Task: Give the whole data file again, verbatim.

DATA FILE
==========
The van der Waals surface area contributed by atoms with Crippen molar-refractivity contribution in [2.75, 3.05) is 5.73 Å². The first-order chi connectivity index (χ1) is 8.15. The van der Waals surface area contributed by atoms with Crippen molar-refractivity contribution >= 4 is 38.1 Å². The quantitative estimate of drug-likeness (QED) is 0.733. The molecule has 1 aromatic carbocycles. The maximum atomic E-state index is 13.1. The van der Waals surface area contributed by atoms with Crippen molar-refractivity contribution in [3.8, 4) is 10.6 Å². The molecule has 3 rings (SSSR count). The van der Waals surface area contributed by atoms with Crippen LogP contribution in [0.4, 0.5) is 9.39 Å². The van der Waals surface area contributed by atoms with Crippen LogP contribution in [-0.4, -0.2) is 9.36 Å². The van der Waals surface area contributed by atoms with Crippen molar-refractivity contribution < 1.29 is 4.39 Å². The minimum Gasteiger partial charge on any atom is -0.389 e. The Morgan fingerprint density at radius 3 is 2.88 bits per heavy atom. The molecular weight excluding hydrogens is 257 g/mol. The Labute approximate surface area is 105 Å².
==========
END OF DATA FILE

The van der Waals surface area contributed by atoms with Crippen molar-refractivity contribution in [2.75, 3.05) is 5.73 Å². The first-order chi connectivity index (χ1) is 8.15. The van der Waals surface area contributed by atoms with Crippen molar-refractivity contribution >= 4 is 38.1 Å². The quantitative estimate of drug-likeness (QED) is 0.733. The molecule has 1 aromatic carbocycles. The maximum atomic E-state index is 13.1. The van der Waals surface area contributed by atoms with Crippen molar-refractivity contribution in [3.8, 4) is 10.6 Å². The molecule has 3 rings (SSSR count). The van der Waals surface area contributed by atoms with Crippen LogP contribution in [0.4, 0.5) is 9.39 Å². The van der Waals surface area contributed by atoms with Crippen LogP contribution in [-0.4, -0.2) is 9.36 Å². The van der Waals surface area contributed by atoms with Crippen molar-refractivity contribution < 1.29 is 4.39 Å². The minimum Gasteiger partial charge on any atom is -0.389 e. The Morgan fingerprint density at radius 3 is 2.88 bits per heavy atom. The molecular weight excluding hydrogens is 257 g/mol. The Labute approximate surface area is 105 Å².